From My Life: Poetry and Truth - Book 5, pages 241-246

Resuming my former place by the window, I got back just in time. The most noteworthy event to happen in public was about to occur. All the people faced the Römer and repeated "long lives!" informing us that the emperor and king had appeared at the balcony window of the large hall in their vestments to show themselves to the people.* However this merely set the stage for the strange spectacle about to appear before our eyes. The handsome, lean hereditary marshall swung onto his horse. He had laid down his sword and now he carried a silver-handled measuring vessel in his right hand and a tin scoop in his left. He rode into the arena to a pile of oats, filled the measuring vessel, leveled it off then carried it back with great decorum. The imperial stables were now provided for. Then the hereditary Lord High Chamberlain similarly rode into the arena and brought back a wash basin along with water jug and hand towel.* More entertaining for the audience was the hereditary Lord High Steward, who carried back a piece of the roasted ox. He too rode through the arena with a silver plate until he reached the large plank kitchen and made his way back to the Römer with a filled plate. Next in line was the hereditary Cup-bearer, who rode to the fountain and brought back wine. Now the royal table was set and all eyes rested upon the hereditary Treasurer, who was supposed to disperse the money. He also mounted a horse, both sides of which were equipped with a pair of saddlebags beautifully embossed with the Royal Palatinate coat of arms instead of pistol holders. Soon after setting in motion he reached into these bags and

liberally scattered gold and silver coins left and right. The coins glistened in the air like metal rain.* A thousand hands reached up into the sky to grab the gifts. As soon as the coins fell, the crowd threw itself to the ground and scurried about looking for them. The activity was repeated by both sides as the giver rode forward and it was a very amusing scene for the spectator. At the end the liveliest part of all occurred as he threw the bags as well and everyone rushed about trying to seize this highest of prizes.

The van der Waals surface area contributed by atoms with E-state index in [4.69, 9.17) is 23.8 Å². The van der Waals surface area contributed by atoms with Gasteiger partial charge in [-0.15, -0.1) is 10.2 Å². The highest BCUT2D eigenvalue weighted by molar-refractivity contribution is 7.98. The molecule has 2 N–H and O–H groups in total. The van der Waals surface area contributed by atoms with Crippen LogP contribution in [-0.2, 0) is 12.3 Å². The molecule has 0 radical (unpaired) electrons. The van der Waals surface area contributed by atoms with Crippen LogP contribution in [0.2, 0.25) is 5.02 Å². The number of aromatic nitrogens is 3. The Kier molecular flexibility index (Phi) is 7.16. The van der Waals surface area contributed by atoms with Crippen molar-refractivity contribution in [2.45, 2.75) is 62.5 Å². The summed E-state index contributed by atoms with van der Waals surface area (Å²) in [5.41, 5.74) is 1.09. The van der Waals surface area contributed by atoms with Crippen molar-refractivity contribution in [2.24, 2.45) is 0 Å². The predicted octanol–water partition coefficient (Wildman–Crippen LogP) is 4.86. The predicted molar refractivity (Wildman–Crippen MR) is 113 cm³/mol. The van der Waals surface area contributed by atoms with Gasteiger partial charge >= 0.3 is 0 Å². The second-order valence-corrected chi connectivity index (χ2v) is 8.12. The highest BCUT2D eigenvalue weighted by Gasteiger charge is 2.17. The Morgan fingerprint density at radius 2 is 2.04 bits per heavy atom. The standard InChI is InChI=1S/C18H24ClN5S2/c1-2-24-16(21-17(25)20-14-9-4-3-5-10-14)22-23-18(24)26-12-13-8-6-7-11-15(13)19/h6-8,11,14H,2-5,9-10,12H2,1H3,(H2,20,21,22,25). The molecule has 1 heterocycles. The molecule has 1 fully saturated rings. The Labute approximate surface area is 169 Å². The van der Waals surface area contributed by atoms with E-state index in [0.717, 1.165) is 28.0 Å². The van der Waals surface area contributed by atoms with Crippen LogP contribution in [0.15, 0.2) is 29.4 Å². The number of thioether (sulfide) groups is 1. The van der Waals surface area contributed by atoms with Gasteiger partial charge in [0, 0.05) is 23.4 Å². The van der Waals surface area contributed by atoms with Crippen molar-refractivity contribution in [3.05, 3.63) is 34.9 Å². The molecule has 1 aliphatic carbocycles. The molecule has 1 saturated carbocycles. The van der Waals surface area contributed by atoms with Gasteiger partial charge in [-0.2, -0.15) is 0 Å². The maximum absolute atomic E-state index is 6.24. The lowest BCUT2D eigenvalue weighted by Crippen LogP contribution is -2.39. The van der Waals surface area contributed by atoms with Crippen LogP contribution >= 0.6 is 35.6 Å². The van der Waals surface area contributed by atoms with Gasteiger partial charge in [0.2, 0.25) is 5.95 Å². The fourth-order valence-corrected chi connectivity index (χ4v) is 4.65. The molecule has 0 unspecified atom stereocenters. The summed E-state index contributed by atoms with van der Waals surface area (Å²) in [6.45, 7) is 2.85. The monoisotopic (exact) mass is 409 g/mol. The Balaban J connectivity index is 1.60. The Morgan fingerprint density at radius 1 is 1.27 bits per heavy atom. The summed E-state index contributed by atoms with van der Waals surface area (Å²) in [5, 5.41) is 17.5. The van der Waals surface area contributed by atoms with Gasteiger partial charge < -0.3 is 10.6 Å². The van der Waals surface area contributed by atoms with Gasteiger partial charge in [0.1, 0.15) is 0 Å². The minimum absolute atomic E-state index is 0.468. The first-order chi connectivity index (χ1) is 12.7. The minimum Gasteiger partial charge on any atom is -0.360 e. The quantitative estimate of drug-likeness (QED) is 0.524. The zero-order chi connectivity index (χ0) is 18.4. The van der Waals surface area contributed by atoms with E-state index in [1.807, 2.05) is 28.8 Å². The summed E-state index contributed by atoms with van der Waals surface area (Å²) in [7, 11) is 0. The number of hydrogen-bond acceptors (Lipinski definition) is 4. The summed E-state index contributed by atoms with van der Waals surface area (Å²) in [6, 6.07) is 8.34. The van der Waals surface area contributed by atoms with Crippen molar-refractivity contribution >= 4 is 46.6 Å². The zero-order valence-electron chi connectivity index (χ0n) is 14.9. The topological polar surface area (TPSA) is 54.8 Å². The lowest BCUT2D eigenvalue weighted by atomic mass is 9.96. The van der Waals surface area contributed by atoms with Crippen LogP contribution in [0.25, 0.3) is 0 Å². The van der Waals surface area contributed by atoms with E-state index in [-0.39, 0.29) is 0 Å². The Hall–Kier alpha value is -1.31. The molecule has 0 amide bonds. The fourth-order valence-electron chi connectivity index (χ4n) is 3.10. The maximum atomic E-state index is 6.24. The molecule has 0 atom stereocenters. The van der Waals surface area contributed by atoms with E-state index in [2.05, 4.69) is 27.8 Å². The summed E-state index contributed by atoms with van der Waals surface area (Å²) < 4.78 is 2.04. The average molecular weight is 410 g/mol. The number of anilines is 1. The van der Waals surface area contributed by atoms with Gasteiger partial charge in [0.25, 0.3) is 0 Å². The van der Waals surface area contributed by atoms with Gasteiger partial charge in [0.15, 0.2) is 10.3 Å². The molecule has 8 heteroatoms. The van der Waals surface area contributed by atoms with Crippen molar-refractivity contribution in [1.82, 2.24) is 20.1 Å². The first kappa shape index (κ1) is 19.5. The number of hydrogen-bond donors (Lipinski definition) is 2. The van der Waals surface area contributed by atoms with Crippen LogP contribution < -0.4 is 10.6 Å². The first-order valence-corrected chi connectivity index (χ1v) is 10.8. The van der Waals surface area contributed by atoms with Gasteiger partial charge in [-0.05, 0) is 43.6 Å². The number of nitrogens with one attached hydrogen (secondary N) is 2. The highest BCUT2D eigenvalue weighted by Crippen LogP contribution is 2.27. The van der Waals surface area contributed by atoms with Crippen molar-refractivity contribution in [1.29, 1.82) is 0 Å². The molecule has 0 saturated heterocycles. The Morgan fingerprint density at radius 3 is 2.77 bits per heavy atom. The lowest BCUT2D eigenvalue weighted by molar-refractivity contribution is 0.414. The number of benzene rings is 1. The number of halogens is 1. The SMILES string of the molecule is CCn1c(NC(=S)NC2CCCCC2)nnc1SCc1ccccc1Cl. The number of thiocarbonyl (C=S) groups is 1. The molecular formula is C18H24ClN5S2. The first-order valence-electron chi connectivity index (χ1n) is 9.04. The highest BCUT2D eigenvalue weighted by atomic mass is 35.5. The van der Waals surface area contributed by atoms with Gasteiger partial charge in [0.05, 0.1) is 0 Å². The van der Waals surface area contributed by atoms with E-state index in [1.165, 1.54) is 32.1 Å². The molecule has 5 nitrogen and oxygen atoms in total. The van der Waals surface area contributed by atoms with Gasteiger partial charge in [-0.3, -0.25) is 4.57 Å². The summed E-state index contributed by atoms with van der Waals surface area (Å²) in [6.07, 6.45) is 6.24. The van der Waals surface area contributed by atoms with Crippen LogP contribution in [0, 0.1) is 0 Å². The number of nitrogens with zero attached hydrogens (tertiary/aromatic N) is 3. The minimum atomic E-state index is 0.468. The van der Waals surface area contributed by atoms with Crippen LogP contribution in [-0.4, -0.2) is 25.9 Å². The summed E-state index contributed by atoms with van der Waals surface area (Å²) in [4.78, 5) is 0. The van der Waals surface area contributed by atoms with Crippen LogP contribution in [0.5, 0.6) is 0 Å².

Their majesties had retired from the balcony and now an offering would be made to the masses, who in such cases would rather steal the gifts rather than be allowed to quietly take them with gratitude. In older and cruder times they established the custom of giving away as prizes the oats, after the hereditary marshall had taken his portion, the wine fountain, after the lord chamberlain had rendered his cup, and the kitchen, after the head steward had fulfilled his office. However in these times, in order to prevent disaster, they did the best they could to maintain order and moderation. But the old, malicious pranks still occurred, such as when one person filled a sack with oats another cut a hole in the bag. There were many incidents of a similar nature. As usual there was a serious battle around the roast oxen and it had to be fought en masse. Two guilds, the butchers and the wine porters, posted themselves around the huge roast so each would get a share. The butchers believed they had the greater claim on the oxen since they had delivered it whole to the kitchen.

The wine porters based their claim on the kitchen's proximity to their guild station plus they had won the contest last time. From the barred dormer window of their guild and assembly hall one could see the horns of every stear they had captured hung in display as trophies. Both large guilds had many strong and capable members. However I do not remember who won this battle.

That a celebration of this nature should end with such a dangerous and terrifying event is truly a fearful sight because the plank kitchen was also taken in prize. Even the roof swarmed with men who did not know how they would get down. The boards were ripped loose and brought down while those looking from a distance must think that someone would get killed. In an instant the hut was roofless and a few men hung on beams and joists just to pull them apart. Several swayed about in mid air as others sawed the posts from underneath. The framework shifted back and forth and threatened to collapse. Delicate individuals turned their eyes away and everyone expected great mishap but no one heard of any injuries and everything, though vigorous and violent, passed without incident.

Everyone knew that the emperor and king had left the cabinet, in which the balcony had been located, and were now coming to the great Römer hall to dine. People had been able to admire the arrangements for days now and it was my greatest wish to get a look at it if possible. I took the usual path back to